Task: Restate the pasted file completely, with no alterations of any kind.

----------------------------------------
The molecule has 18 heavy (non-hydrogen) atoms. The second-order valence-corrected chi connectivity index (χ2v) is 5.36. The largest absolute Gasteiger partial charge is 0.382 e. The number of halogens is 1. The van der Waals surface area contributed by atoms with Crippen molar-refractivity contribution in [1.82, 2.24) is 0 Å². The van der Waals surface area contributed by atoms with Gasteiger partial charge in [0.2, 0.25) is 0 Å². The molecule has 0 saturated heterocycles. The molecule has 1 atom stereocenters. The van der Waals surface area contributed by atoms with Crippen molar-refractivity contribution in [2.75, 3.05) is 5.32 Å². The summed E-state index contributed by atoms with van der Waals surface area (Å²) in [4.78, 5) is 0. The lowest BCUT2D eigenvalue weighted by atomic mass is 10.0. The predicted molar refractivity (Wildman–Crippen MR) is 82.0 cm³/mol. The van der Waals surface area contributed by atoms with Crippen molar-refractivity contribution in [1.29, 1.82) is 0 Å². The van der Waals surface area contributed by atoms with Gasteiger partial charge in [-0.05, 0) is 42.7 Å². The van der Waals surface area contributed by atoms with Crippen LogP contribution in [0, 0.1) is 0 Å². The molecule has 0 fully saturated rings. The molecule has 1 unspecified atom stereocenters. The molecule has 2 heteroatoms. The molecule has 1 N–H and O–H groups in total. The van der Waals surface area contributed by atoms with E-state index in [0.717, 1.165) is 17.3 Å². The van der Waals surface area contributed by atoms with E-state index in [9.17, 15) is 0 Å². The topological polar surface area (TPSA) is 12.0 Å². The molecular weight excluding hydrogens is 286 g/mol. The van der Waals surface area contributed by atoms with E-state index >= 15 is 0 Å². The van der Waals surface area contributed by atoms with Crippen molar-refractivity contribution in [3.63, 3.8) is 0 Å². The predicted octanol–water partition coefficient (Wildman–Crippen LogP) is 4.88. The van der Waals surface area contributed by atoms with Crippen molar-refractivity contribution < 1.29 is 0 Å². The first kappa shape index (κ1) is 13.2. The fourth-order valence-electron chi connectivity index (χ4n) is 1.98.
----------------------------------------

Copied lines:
The molecule has 18 heavy (non-hydrogen) atoms. The second-order valence-corrected chi connectivity index (χ2v) is 5.36. The largest absolute Gasteiger partial charge is 0.382 e. The number of halogens is 1. The van der Waals surface area contributed by atoms with Crippen molar-refractivity contribution in [1.82, 2.24) is 0 Å². The van der Waals surface area contributed by atoms with Gasteiger partial charge in [0.2, 0.25) is 0 Å². The molecule has 0 saturated heterocycles. The molecule has 1 atom stereocenters. The van der Waals surface area contributed by atoms with Crippen molar-refractivity contribution in [2.75, 3.05) is 5.32 Å². The summed E-state index contributed by atoms with van der Waals surface area (Å²) in [4.78, 5) is 0. The lowest BCUT2D eigenvalue weighted by atomic mass is 10.0. The predicted molar refractivity (Wildman–Crippen MR) is 82.0 cm³/mol. The van der Waals surface area contributed by atoms with Crippen molar-refractivity contribution in [1.29, 1.82) is 0 Å². The van der Waals surface area contributed by atoms with Gasteiger partial charge in [-0.05, 0) is 42.7 Å². The van der Waals surface area contributed by atoms with Crippen LogP contribution in [0, 0.1) is 0 Å². The molecule has 0 fully saturated rings. The molecule has 1 unspecified atom stereocenters. The molecule has 2 heteroatoms. The molecule has 1 N–H and O–H groups in total. The van der Waals surface area contributed by atoms with E-state index in [0.717, 1.165) is 17.3 Å². The van der Waals surface area contributed by atoms with E-state index in [9.17, 15) is 0 Å². The topological polar surface area (TPSA) is 12.0 Å². The molecular weight excluding hydrogens is 286 g/mol. The van der Waals surface area contributed by atoms with E-state index >= 15 is 0 Å². The van der Waals surface area contributed by atoms with Crippen molar-refractivity contribution in [3.63, 3.8) is 0 Å². The predicted octanol–water partition coefficient (Wildman–Crippen LogP) is 4.88. The van der Waals surface area contributed by atoms with Crippen molar-refractivity contribution < 1.29 is 0 Å². The first kappa shape index (κ1) is 13.2. The fourth-order valence-electron chi connectivity index (χ4n) is 1.98.